The boom in architectural concrete that started in the 1990s has created a great opportunity for both creativity and increased profitability for concrete contractors. But experienced installers know that success in this growing market depends on craftsmanship and attention to detail, even with a process that seems as straightforward as placing integrally colored concrete.
Why? Because customers and designers have different (higher!) expectations for the results of integrally colored concrete than they do for traditional gray. Art Tyson, color product specialist for Grace Construction Products, explains, “There is greater interest and more emotion behind color from the customer standpoint. Blemishes are more easily tolerated in gray concrete. Most issues that arise are basic concrete issues, not color issues, but the interest in color heightens them more.”
A quality job that results in a satisfied customer starts and ends with managing expectations. While we sometimes think of concrete as the ultimate man-made substance, it is more realistic to remind customers that it is in fact composed of natural materials and finished by hand. Minor variations are part of its charm and make each project unique. At the same time, a charming variation is quite a different thing from a contractor error, a difference that will be explored in depth later in this article.
The customer should not be the only one with great expectations. The most successful projects are those where everyone — ready-mix producer, contractor, designer and customer — all agree in advance on the standards and goals for the project and then remain consistent through the whole process.
Customers will have a better idea of what to expect if they see other completed jobs. The ideal situation is to make a mock-up using all the same materials and finishes that will be used on the job and then to ensure that no one deviates from that standard.
Consistency begins with the ready-mix producer. Steve Somerville, product line manager with Degussa Admixtures Inc., says, “We advise concrete producers to keep the mix consistent in order to keep the color consistent. It is important to maintain the same water-to-cement ratio and use the same aggregates and cementitious materials in every batch for the project. Once all parties agree on the mix design and the mock-up, consistency will guarantee customer satisfaction.”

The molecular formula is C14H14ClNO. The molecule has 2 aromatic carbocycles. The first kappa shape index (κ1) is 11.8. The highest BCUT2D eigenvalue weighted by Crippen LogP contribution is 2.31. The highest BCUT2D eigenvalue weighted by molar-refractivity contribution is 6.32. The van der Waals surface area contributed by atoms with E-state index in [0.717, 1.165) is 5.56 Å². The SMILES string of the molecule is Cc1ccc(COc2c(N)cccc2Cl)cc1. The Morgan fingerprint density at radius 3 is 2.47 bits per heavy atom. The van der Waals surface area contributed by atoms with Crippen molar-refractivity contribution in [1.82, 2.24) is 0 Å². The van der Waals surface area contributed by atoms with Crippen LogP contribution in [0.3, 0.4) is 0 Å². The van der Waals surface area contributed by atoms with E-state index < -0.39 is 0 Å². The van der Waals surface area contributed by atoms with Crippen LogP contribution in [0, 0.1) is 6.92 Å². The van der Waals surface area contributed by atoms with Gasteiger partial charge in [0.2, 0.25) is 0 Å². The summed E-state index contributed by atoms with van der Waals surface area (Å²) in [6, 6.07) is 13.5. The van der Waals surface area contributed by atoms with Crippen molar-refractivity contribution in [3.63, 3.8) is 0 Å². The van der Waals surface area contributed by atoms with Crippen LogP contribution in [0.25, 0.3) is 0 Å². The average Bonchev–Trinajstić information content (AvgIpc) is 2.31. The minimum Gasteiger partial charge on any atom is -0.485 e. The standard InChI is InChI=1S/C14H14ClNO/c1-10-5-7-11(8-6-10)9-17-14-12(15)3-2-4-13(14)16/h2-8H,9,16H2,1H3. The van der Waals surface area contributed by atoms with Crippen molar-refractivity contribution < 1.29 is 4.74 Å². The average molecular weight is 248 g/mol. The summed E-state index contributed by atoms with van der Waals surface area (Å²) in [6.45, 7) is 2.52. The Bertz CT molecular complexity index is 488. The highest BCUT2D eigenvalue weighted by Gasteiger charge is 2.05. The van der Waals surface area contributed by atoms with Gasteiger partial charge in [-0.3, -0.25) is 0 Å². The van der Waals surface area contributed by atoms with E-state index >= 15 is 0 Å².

An important part of the mix is the coloring agent. Integral color can either be added by the ready mix producer or mixed on site. In either case, careful measurement, quality control and consistency are critical. Liquid colors and quality powdered pigments contain dispersing agents that help deliver even color through the batch and consistency from batch to batch. Colors are also available in water-reducing admixtures that compensate for the higher water requirements of the coloring agent. Rich Solomon, president of Solomon Colors, points out, “It is up to the color manufacturer to supply a color shade that is uniform from lot to lot and batch to batch. From there it is up to the ready-mix producer to use the same products consistently.”
Most suppliers of coloring agents recommend four-inch slump. This is adequate for workability, but keeps color deep and bright while minimizing the risk of efflorescence caused by excess water evaporation. If for some reason greater slump is required, a water-reducing admixture is recommended instead of adding water. Careful review of technical instructions from color suppliers and even direct consultation as needed will prevent problems.
On the Job
Like traditional concrete, integrally colored concrete will perform best if placed on a properly prepared subgrade. A layer of 2 inches to 3 inches (some say as much as 4 inches) of sand, gravel or crushed stone should be compacted with vibrating equipment. “The subgrade should be well drained and have adequate and uniform load bearing characteristics,” says Cindy Rizzo, manager of training program development for L.M. Scofield Co. “It should be moist, completely consolidated and free of frost, mud or standing water.”
Porous form materials like untreated lumber or plywood can cause discoloration of the finished project because they absorb water, changing the water/cement ratio. Using form liners, epoxy or urethane-coated plywood eliminates this problem. Forms should be placed to allow uniform thickness of the slab.
Proper weather conditions are critical for good results. Mild temperatures and high humidity with no rain forecast are the best conditions. If cool weather or project changes must be accommodated, make sure to use the same mix across the job so the finished project will look consistent. Joe Garceau, president of Butterfield Color, recommends using a surface evaporation retarder in dry climates to keep moisture in long enough to allow good hydration and finish time. He cautions against troweling a surface treated with a retarder too soon, though. “If you trowel the surface while the agent is still wet, you’ll trowel water into the paste layer and alter the color,” he says.
Colored concrete should be discharged as close as possible to its final location and moved with shovels rather than vibrators to prevent separation of the components that could make the color less uniform.